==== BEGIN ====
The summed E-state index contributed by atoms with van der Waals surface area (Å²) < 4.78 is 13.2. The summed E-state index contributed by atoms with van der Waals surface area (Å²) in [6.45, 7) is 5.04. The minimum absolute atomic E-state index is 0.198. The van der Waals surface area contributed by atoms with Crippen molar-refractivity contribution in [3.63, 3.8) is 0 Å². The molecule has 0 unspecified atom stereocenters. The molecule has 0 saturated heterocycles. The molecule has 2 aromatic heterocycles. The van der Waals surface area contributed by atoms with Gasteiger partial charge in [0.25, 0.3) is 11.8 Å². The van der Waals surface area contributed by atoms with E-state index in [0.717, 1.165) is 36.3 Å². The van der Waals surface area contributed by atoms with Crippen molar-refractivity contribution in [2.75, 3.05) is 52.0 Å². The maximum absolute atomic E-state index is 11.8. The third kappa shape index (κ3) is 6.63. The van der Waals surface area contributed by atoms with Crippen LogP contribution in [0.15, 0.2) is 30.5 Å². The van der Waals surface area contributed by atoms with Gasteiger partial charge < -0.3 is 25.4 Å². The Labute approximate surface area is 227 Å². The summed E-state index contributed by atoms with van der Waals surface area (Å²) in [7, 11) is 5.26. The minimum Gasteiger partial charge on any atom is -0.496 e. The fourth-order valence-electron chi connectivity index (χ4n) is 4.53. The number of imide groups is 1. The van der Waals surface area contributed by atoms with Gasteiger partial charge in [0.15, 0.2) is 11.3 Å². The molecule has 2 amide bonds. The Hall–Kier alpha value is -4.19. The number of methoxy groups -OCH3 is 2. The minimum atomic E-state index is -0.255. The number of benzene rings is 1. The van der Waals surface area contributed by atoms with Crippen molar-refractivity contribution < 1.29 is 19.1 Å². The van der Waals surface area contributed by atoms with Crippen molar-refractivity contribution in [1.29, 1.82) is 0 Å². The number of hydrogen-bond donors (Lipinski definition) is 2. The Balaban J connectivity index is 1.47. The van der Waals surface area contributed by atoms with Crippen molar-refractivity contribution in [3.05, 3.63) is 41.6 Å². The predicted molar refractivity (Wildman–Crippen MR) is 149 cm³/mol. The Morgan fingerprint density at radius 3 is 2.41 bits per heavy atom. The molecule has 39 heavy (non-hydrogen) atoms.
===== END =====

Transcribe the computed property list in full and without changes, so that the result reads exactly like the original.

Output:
The summed E-state index contributed by atoms with van der Waals surface area (Å²) < 4.78 is 13.2. The summed E-state index contributed by atoms with van der Waals surface area (Å²) in [6.45, 7) is 5.04. The minimum absolute atomic E-state index is 0.198. The van der Waals surface area contributed by atoms with Crippen molar-refractivity contribution in [3.63, 3.8) is 0 Å². The molecule has 0 unspecified atom stereocenters. The molecule has 0 saturated heterocycles. The molecule has 2 aromatic heterocycles. The van der Waals surface area contributed by atoms with Gasteiger partial charge in [0.25, 0.3) is 11.8 Å². The van der Waals surface area contributed by atoms with E-state index in [0.717, 1.165) is 36.3 Å². The van der Waals surface area contributed by atoms with Crippen molar-refractivity contribution in [2.75, 3.05) is 52.0 Å². The maximum absolute atomic E-state index is 11.8. The third kappa shape index (κ3) is 6.63. The van der Waals surface area contributed by atoms with Crippen LogP contribution in [0.15, 0.2) is 30.5 Å². The van der Waals surface area contributed by atoms with Gasteiger partial charge < -0.3 is 25.4 Å². The Labute approximate surface area is 227 Å². The summed E-state index contributed by atoms with van der Waals surface area (Å²) in [7, 11) is 5.26. The minimum Gasteiger partial charge on any atom is -0.496 e. The fourth-order valence-electron chi connectivity index (χ4n) is 4.53. The number of imide groups is 1. The van der Waals surface area contributed by atoms with Gasteiger partial charge in [0.15, 0.2) is 11.3 Å². The molecule has 2 amide bonds. The Hall–Kier alpha value is -4.19. The number of methoxy groups -OCH3 is 2. The minimum atomic E-state index is -0.255. The number of benzene rings is 1. The van der Waals surface area contributed by atoms with Crippen molar-refractivity contribution < 1.29 is 19.1 Å². The van der Waals surface area contributed by atoms with Crippen molar-refractivity contribution in [1.29, 1.82) is 0 Å². The number of hydrogen-bond donors (Lipinski definition) is 2. The Balaban J connectivity index is 1.47. The van der Waals surface area contributed by atoms with Crippen molar-refractivity contribution in [3.05, 3.63) is 41.6 Å². The predicted molar refractivity (Wildman–Crippen MR) is 149 cm³/mol. The Morgan fingerprint density at radius 3 is 2.41 bits per heavy atom. The molecule has 39 heavy (non-hydrogen) atoms.